Press releases are not read if they aren’t picked up. If you want your release to be picked up by a publication or news wire—either print or online—you need to give your target a leading timeframe. Tell them what’s happening long before it happens.
Timeliness today is thinking ahead.
This way, your press releases won’t supersede your pitches. You’ll simply be feeding the content beast in a strategic, well-developed method that results in your releases being picked up, delivered, read and shared.
From SEO to Storytelling
Before Google Penguin 2.0—a 2012 update to the search engine’s algorithm—many companies were utilizing press releases as SEO-boosting tools. Press releases were chock-full of backlinks and keyword links so that they were visible by direct search.
But this is no longer the case. Nowadays, Google discourages the production of massive amounts of news releases in an effort to secure a high SEO ranking and garner organic traffic.
Instead, the new search engine rules want press releases that are issued as a type of optimized, paid advertorial.
Yes, press releases should still include linkage, but your key words need to be strategic. The language you enforce in your releases should mimic the rest of your marketing efforts. This allows for consistency in your messaging as well as continuity between all the moving parts of your content campaign.
Instead of focusing primarily on SEO, concentrate on telling a compelling story. Include only the most pertinent linkage in a way that makes sense contextually for the reader’s benefit.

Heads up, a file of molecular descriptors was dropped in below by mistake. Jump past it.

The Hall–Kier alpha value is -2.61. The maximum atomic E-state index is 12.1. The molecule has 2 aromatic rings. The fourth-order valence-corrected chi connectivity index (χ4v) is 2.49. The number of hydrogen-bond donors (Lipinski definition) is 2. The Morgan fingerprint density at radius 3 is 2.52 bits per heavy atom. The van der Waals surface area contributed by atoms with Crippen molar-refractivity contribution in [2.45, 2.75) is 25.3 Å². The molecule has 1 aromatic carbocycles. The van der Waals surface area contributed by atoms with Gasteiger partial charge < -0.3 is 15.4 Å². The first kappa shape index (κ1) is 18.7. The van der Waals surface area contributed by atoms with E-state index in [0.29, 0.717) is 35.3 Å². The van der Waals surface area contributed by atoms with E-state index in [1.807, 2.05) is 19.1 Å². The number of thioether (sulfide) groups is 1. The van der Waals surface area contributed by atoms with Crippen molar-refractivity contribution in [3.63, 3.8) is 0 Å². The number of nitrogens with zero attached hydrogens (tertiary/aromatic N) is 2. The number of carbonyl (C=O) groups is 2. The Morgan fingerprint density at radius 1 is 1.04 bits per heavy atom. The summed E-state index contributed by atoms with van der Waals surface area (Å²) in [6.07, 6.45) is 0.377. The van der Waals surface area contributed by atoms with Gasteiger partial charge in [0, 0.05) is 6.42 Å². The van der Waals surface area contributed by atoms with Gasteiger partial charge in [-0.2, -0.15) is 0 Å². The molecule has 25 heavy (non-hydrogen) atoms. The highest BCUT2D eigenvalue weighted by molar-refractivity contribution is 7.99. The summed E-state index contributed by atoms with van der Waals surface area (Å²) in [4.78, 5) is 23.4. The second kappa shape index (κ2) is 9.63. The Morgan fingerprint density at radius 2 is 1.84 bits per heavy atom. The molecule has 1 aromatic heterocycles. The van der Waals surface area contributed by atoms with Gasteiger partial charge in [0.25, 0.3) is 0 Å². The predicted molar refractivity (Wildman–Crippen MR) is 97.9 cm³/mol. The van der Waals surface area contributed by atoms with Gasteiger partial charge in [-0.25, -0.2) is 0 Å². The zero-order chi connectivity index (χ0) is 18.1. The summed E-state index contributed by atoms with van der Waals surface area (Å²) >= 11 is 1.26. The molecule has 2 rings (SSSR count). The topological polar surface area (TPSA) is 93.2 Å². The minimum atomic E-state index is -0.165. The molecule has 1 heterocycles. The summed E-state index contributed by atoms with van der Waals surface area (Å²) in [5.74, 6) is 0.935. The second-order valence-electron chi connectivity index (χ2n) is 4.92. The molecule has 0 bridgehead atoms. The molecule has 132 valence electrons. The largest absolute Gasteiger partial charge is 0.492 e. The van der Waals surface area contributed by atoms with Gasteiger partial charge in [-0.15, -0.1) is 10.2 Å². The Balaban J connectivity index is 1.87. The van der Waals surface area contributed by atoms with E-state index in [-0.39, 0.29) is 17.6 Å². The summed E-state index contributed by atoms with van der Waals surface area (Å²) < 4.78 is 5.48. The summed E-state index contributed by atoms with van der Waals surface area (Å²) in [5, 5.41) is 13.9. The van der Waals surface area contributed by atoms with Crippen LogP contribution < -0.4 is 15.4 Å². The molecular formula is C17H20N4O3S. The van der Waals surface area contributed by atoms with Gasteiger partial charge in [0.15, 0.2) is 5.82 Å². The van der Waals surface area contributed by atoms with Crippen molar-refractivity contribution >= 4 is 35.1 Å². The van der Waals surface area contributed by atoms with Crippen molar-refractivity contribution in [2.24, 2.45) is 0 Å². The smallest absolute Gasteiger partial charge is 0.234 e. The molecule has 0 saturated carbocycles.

Adding an anchor link to your client’s page or incorporating trending key words is fine—but you must avoid linking for the sole purpose of boosting SEO.
Press releases are meant to tell a timely news story, not to lead a reader down a specific path that terminates in customer conversion or earned media exposure.
What Should a PR Look Like Today?
It’s critical for your internal marketing team to know and understand the correct way to pitch, write and optimize press releases as outreach tools.
To write a purposeful, clear and focused release, it should incorporate the following tips:
Lead with what’s newsworthy, not with what’s on-brand
- For example: If your client is launching a new product, your release should be centered on the launch news, not the product's development and background.
Keep your headline short. According to PR Newswire, headlines should be 120 characters or less.
Ask yourself: why should people care? Sharing the “why this matters” will qualify the release as newsworthy.
Avoid excessive linkage. You want to keep people in your release, not clicking elsewhere.
Close with a call to action. Ask your readers to attend a launch, vote online or visit a website for more information.
The more moving parts your internal marketing team is managing, the more sophisticated press releases matter.
Even in the age of new media, the strategy of producing well-developed, targeted press releases has been adapted to help companies tell their story and garner valuable publicity.
Remember: a press release that’s well-crafted and distributed appropriately is a great way to support a company’s news in a credible way that reaches target audiences with messages that matter to them. In other words, the press release is alive and well—and a strong point of view sells.